Discover a Hidden Gem of India
In the state of Karnataka, in Southern India, lies the sacred village of Hampi, a hidden gem of ancient India. Hampi sits at a 460m elevation, and is home to many prehistoric Hindu temples that were discovered around 1800.
Hampi, meaning ‘champion,’ is located near the city of Vijayanagara and was the former capital city of the Karnataka Empire, which was established around 1336 and collapsed around 1646.
Although Hampi is not as well known as other famous archaeological sites, its ruins make it the biggest open air archaeological museum in the world, and it has been classed as a UNESCO world heritage site since 2008.
As soon as I heard about this sacred place, I knew I had to make the journey to experience it for myself.
Two sides of the Tungabhadra river
Flowing down the centre of Hampi is the Tungabhadra river, which splits the village into two different worlds. Most of Hampi lies on the south bank of the river, maintaining its Indian authenticity, whilst the northern bank of the river hosts a more backpacker vibe. Nevertheless, each side has its own unique charm and is a gateway to the enchanting temples that stand under the blazing sun.
Staying on the southern side of the river, there is more of a small village feel where cows roam beside you on the pathways, kids play while their parents sell fruit or make shoes, and local jewellers promote their goods. Every morning and evening villagers fill the streets, making their way for prayer to and from Virupaksha temple, where Lakshmi, the temple elephant, resides.
Set amongst the rice paddies, the northern side of the river glistens in vibrant earthy colours. Sandy coloured boulders stacked upon one another are the background to local cafes and the delicious smell of home-made Indian cuisine. Rice paddies sit peacefully in between, creating a sense of serenity amongst this traveller’s kingdom of culture, intricately carved through the mystic beauty of nature.
Mini temple adventures
Each temple has its own history and requires its own mini adventure. Some temples are greater and more historically recognised than others, but don’t disregard the smaller and less outwardly decorated ones. The temples that I took time to explore were the temples of Hanuman, Shiva and Ganesha.
Hanuman was a Monkey Warrior God believed to have been born at the very top of Anjaneya hill, overlooking Hampi. After climbing 200 steps to get to the top, the temple itself is small and simple but shines with great character. With monkeys roaming around outside, Hanuman still lives up to its name. The mantra chanted by local religious men in their daily routine guided me inside, where I was greeted by a shrine to Hanuman. Pressing one palm into the other at my heart centre, I prayed to Hanuman and in return I received a blessing by a holy man, who pressed his thumb onto my ‘third eye’, leaving a circular mark of red chalk as a bindu. Symbolising Shakti (a female Goddess) power, it signified that I had been to the temple to pray. Stepping out of the temple I was gifted with a small handful of sugar to take away with me.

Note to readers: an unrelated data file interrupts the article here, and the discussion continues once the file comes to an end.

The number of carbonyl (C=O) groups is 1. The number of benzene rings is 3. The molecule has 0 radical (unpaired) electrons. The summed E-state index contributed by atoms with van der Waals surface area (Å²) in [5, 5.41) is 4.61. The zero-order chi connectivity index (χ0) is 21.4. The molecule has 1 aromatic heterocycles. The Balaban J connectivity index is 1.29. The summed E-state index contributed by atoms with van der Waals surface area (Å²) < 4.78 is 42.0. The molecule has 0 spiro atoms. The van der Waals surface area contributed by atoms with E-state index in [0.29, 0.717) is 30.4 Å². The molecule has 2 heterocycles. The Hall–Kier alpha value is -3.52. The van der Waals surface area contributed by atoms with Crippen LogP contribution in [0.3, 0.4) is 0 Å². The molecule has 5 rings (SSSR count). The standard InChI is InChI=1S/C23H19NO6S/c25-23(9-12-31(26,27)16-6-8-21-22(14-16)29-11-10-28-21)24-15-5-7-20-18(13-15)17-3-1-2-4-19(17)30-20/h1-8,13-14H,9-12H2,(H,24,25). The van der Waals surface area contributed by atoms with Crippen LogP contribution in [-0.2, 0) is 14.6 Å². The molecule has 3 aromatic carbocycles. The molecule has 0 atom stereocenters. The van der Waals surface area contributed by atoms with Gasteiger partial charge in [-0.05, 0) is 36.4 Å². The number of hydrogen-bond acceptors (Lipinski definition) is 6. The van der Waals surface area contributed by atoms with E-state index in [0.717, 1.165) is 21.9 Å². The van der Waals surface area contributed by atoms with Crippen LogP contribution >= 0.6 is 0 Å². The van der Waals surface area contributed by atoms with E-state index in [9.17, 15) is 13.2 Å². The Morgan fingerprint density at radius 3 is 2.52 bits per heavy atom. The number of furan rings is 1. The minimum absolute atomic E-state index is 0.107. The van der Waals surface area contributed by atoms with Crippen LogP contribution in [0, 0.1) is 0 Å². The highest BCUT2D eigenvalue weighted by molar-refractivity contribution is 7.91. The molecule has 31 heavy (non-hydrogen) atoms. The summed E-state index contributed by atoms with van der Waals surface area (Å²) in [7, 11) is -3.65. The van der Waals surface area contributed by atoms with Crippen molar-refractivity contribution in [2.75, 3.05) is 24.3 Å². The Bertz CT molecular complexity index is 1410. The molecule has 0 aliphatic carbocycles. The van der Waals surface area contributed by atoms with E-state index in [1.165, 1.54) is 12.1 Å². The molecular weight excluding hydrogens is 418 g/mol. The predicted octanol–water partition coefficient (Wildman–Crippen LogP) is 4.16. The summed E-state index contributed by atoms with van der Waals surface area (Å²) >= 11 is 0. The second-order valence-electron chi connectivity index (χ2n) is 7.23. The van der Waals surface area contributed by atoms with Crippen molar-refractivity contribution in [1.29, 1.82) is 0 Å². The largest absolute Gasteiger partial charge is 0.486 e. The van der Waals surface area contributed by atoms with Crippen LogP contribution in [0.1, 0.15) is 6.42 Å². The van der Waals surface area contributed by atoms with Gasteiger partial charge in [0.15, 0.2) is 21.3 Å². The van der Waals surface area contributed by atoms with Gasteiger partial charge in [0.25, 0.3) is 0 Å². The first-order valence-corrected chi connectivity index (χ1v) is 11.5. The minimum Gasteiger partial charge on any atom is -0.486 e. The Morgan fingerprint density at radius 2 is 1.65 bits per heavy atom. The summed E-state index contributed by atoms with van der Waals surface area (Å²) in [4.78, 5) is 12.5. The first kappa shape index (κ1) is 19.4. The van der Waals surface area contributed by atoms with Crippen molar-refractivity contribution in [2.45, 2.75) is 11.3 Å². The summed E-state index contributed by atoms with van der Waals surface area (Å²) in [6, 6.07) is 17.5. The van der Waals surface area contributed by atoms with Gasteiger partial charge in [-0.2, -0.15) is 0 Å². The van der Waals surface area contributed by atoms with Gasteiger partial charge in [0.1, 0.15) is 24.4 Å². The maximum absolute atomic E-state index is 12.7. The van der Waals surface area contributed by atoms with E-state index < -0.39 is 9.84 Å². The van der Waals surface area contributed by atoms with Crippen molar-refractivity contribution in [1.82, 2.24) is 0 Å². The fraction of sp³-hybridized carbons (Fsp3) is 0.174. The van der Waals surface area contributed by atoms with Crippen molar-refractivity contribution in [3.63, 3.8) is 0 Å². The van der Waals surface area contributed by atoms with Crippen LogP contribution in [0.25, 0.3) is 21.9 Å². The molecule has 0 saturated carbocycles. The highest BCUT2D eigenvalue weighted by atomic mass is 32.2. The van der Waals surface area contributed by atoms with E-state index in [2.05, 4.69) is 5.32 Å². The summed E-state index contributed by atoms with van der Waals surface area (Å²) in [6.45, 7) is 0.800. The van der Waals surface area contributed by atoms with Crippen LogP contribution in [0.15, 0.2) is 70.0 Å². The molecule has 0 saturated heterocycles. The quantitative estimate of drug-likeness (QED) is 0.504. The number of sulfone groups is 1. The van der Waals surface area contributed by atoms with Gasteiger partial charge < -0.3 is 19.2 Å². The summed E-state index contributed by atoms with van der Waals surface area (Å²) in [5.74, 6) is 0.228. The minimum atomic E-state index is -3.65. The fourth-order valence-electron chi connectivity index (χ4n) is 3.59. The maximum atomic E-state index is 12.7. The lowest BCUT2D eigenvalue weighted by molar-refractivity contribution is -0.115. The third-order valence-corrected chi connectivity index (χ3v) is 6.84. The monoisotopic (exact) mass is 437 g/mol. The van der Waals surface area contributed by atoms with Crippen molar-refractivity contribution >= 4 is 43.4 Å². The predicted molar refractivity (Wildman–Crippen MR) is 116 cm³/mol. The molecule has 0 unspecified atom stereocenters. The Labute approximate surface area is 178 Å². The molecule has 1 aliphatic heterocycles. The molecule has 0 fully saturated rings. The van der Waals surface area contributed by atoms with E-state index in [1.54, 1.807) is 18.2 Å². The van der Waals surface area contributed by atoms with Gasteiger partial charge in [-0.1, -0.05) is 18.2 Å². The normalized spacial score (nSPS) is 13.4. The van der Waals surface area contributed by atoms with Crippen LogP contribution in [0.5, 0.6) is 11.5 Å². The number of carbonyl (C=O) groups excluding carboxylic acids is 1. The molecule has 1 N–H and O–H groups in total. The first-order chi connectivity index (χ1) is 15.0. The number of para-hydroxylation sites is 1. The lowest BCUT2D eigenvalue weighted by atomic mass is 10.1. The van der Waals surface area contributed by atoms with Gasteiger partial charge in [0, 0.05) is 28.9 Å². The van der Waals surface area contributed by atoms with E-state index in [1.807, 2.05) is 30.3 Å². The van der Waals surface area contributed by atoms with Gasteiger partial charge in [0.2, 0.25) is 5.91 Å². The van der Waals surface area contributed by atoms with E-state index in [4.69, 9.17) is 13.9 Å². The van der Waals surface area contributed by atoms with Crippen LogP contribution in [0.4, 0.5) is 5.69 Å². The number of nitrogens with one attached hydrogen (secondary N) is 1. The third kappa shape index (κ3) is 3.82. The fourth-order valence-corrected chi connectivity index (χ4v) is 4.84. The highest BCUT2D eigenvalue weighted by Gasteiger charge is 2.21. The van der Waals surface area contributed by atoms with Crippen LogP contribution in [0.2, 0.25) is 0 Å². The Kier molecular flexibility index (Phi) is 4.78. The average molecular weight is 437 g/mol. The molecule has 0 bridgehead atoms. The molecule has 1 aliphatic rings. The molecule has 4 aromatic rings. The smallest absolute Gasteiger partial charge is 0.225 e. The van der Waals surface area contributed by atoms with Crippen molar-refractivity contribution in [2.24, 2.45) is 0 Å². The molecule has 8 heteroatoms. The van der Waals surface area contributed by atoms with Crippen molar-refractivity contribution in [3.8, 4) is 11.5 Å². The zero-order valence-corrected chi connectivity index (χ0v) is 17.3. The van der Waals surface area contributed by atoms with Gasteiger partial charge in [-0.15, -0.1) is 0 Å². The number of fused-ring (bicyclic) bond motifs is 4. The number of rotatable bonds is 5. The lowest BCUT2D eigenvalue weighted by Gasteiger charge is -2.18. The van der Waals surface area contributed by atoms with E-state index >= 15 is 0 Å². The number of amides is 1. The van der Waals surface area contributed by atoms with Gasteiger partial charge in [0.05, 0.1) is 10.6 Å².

Starting as a simple dirt track, the pathway to Shiva temple quickly makes its way up from the ground onto a staircase carved into a rock, winding its way up to a platform where a writer’s podium stands. A writer’s podium is a four pillared platform that has enough space for several people to rest. Found commonly in Hampi, these podiums are believed to be points of inspiration for writers and poets, as they are high and overlook the entire village and its surroundings, hence their name.
To reach the temple I ventured past the writer’s podium, towards another staircase carved into the edge of a rock, leading towards the opening of a meditation cave and the Shiva temple on the very peak of the rocky mountain. Standing on the roof of Shiva temple it felt like I was standing on top of the world, seeing nothing but the vast plains for miles.
Waiting for me was a Brahman priest from whom I received another blessing. This time it was a white bindu, symbolising Shanti (peace), after praying to Lord Shiva and dinging a bell two times with my right hand.
Another fascinating temple is that of Ganesha. For Ganesha, it is not so much about the adventure to the top (as it is not very high) but about the astounding and huge statue of a hand carved rock Ganesha that sits inside at 4.5 meters tall.
As I soaked up the wonders of Ganesha and a low bird’s eye view of Hampi from the opposite end of the village, local Indian women in their traditional saris enjoyed the wonders of me, a foreigner in their land.
Travelling back in time to the ancient Hindu world
In all my years of travelling I have yet to find a place quite like Hampi. Set among the vast plains of India, turning your head in one direction makes you feel like you are in the jungle while turning your head in the other direction makes you feel like you are in the desert. It’s not only the temples which took my breath away, or the colours of the sunsets that slowly disintegrate like a shimmer of gold dust, but the uniqueness and raw authenticity of this sacred village and its people, who forever continue to live a life so far away from what we know at home.
Towards the end of my time in Hampi I didn’t want to leave. Embracing new trails of thought about what else is hidden away in the world, I boarded my night bus to Mysore. I continued my journey towards Kerala in search for more golden moments, like that of Hampi.
If you ever find yourself travelling in India, don’t forget to discover the magical experience of Hampi for yourself.